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Discovering the tiny islands of Denmark

The island of Faroe in Denmark oozes fairytale aesthetic. From the rolling hills tipped with sprinklings of snow to the tiny buildings housing the diminishing population of 50,000 inhabitants.

Bel­gium based pho­tog­ra­ph­er Kevin Faing­naert doc­u­ment­ed these small island towns in his series Føro­yar,’ giv­ing us a sen­sa­tion of nos­tal­gia for a place we’ve nev­er visited.

Immers­ing him­self in the remote cul­ture of these islands locat­ed halfway between Scot­land and Ice­land, Kevin per­fect­ly cap­tures the unique hos­pi­tal­i­ty found in these communities.

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How do you choose the places you pho­to­graph?
There’s no the­o­ry behind how I choose places I want to pho­to­graph. I heard about the ecov­il­lage of Mataven­ero through a friend, I dis­cov­ered pro­fes­sion­al wrestling in Bel­gium by a poster in the street, I found the Faroe Islands just by look­ing at the map. Of course, find­ing a place is nev­er enough but that’s why I do the research, to find a story.

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Do you immerse your­self in the vil­lages you pho­to­graph?
Yes, it’s hard for me to take por­traits of peo­ple and places you don’t know. Por­trait ses­sions usu­al­ly last an hour, drink­ing cof­fee and chat­ting. Then 10 min­utes of mak­ing the actu­al photograph.

In Mataven­ero before tak­ing the pho­tos I worked on the land, mopped the vil­lage bar, dug a new canal and fed the don­keys. I start­ed unpack­ing my cam­era only after a week of work. It was the same for my wrestling series Catch.’ I attend­ed a cou­ple of wrestling shows, I talked with wrestlers back­stage and got to know them before arriv­ing there with my camera.

For me, it’s very impor­tant to show respect and hon­our to your subject’s lifestyle. I would nev­er want my sub­jects to feel that I’m voyeuris­ti­cal­ly tak­ing (weird) pic­tures of them. I work in a col­lab­o­ra­tive way. I want the peo­ple I pho­to­graph to trust me and feel com­fort­able. In the end I want my sub­jects to be proud of the final sto­ry too.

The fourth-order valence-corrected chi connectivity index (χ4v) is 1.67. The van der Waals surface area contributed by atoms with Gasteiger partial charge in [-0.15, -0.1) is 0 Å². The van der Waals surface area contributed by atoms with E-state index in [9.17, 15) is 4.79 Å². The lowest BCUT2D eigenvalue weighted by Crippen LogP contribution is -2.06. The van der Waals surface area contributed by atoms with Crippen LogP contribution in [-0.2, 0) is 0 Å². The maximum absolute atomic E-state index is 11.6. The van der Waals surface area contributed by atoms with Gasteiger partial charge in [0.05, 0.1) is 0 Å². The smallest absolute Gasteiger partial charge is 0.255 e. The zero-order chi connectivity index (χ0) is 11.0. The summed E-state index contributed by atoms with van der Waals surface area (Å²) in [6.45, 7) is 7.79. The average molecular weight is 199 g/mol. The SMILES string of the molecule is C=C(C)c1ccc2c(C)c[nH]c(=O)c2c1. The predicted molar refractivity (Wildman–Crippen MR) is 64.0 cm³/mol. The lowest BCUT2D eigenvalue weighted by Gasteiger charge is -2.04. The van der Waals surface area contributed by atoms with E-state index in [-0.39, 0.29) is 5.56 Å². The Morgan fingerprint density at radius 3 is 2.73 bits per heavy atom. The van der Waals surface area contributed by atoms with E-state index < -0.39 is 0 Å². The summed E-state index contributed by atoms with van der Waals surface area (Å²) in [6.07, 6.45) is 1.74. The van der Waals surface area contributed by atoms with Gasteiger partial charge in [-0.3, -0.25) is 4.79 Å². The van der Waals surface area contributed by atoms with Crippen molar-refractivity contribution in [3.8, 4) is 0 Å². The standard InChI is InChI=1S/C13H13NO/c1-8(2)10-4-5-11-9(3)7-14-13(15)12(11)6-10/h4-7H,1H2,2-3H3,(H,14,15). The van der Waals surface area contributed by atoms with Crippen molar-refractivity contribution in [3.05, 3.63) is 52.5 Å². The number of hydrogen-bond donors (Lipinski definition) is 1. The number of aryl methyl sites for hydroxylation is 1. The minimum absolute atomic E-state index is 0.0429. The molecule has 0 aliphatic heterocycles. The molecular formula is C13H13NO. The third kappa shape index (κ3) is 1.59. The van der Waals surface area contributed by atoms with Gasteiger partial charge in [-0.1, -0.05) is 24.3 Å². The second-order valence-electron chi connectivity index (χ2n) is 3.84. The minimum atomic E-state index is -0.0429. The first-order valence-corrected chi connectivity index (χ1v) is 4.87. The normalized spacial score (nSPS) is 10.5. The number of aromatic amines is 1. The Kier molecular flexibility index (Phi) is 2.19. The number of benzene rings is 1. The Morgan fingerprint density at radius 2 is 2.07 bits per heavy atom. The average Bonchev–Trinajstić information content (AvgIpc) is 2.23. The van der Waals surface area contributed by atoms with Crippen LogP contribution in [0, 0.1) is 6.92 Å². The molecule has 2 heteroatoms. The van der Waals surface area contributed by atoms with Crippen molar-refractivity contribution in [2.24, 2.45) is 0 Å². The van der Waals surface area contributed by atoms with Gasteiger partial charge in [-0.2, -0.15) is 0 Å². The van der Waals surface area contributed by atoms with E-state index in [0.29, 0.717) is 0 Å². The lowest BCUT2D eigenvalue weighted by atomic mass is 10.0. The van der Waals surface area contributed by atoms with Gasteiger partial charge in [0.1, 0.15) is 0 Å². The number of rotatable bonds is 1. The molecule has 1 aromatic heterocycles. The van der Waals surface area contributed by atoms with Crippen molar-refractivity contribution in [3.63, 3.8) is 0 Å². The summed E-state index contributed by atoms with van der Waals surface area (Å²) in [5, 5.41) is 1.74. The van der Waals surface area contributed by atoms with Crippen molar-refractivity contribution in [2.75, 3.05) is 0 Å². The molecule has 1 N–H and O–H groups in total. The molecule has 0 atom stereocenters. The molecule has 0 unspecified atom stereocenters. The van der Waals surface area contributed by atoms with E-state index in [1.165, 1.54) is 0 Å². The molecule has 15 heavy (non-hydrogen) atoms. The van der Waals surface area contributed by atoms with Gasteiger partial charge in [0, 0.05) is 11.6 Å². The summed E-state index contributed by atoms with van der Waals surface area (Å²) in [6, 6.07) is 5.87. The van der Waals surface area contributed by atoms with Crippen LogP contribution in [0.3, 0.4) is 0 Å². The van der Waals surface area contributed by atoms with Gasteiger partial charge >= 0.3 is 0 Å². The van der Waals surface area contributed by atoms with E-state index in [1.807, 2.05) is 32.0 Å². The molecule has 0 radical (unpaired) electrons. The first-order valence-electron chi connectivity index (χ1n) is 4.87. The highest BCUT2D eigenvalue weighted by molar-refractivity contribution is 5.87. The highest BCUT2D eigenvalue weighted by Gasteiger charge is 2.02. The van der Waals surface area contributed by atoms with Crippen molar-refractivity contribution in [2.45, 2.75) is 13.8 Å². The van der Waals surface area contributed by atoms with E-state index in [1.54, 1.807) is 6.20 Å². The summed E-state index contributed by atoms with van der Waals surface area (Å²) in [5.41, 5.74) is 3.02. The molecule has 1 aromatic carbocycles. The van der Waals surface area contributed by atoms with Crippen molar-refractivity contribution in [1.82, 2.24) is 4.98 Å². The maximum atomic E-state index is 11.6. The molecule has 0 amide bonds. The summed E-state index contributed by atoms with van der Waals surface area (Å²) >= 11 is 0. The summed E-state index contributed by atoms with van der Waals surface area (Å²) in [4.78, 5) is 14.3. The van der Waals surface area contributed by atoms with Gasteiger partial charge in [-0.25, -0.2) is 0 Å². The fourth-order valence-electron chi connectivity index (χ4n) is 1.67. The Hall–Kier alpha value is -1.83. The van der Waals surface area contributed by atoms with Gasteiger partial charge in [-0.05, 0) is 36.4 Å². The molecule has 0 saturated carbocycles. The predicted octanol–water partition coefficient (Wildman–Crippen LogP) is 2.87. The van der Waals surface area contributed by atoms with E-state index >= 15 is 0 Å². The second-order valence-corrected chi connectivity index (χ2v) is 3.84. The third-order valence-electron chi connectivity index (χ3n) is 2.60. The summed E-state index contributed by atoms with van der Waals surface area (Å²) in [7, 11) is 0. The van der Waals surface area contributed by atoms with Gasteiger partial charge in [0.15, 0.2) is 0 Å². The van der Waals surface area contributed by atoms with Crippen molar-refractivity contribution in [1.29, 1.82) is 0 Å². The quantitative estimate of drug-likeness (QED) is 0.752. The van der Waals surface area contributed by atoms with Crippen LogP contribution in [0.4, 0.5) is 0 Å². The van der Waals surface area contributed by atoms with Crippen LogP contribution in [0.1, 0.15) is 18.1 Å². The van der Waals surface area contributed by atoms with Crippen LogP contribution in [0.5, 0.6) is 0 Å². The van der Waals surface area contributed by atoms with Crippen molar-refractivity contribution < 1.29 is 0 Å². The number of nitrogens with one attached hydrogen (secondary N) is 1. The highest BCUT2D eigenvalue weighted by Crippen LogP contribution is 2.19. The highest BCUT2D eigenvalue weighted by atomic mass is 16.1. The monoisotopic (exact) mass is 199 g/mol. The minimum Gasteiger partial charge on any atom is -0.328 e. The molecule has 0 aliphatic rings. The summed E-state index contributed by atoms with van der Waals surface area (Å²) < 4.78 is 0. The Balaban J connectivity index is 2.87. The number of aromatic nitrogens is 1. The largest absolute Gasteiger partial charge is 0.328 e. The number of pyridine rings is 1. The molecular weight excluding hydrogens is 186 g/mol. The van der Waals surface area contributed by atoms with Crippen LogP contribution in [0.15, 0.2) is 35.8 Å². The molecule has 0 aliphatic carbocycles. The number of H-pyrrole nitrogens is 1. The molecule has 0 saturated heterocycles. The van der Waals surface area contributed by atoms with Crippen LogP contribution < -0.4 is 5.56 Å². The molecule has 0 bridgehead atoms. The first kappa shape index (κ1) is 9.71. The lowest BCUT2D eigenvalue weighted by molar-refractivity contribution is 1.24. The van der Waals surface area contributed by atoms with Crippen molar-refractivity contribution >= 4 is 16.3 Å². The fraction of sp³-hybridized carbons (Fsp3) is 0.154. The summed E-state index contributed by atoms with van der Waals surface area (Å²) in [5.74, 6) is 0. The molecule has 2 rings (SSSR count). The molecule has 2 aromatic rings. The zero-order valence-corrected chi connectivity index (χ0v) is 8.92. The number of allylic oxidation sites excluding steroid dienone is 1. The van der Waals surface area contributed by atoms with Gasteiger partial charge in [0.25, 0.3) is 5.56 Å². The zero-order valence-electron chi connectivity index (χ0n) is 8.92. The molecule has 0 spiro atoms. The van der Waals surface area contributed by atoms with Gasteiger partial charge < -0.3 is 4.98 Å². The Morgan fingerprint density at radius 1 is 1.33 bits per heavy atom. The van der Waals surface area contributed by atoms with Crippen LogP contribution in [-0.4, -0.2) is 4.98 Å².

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How would you best describe the Faroe Islands to some­one who has nev­er vis­it­ed?
The Faroe Islands are an absolute­ly enchant­i­ng and mood­i­ly beau­ti­ful place. Every vil­lage is sur­round­ed by a stun­ning land­scape of rocky sea, cliffs and cloud encir­cled moun­tains. At first glance all hous­es seem aban­doned and you feel like the only per­son around for miles. Once you get to know some­body from the vil­lage, it doesn’t take long before you get to know the whole vil­lage. Most of the peo­ple have known each oth­er for their whole lives. One hour after someone’s done some­thing, the whole town knows about it. This has its pros and cons. The Faroese peo­ple are proud, friend­ly, maybe a lit­tle bit shy, but that only lasts until you approach them. You get invit­ed in someone’s house easily.

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What is one sit­u­a­tion or per­son you met dur­ing your time on the Island that has stuck with you?
One in par­tic­u­lar is my day with Simun Hanssen, a retired sailor from the island Svínoy, where only 12 peo­ple lived when I was there. Since his retire­ment Simun has been col­lect­ing bot­tles with mes­sages on the shores of the island. Every morn­ing he walks around the island, look­ing for bot­tles with a mes­sage inside. He’s already found around 60 of them. He showed me some of the bot­tles and mes­sages. Some were love let­ters, some were kid’s draw­ings and some were just ran­dom poet­ry. When there is an address in the mes­sage, Simun writes back to them. Once he vis­it­ed one of the mes­sagers in Norway.

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All images tak­en by Kevin Faing­naert

06 Jun 2017 · neubau eyewear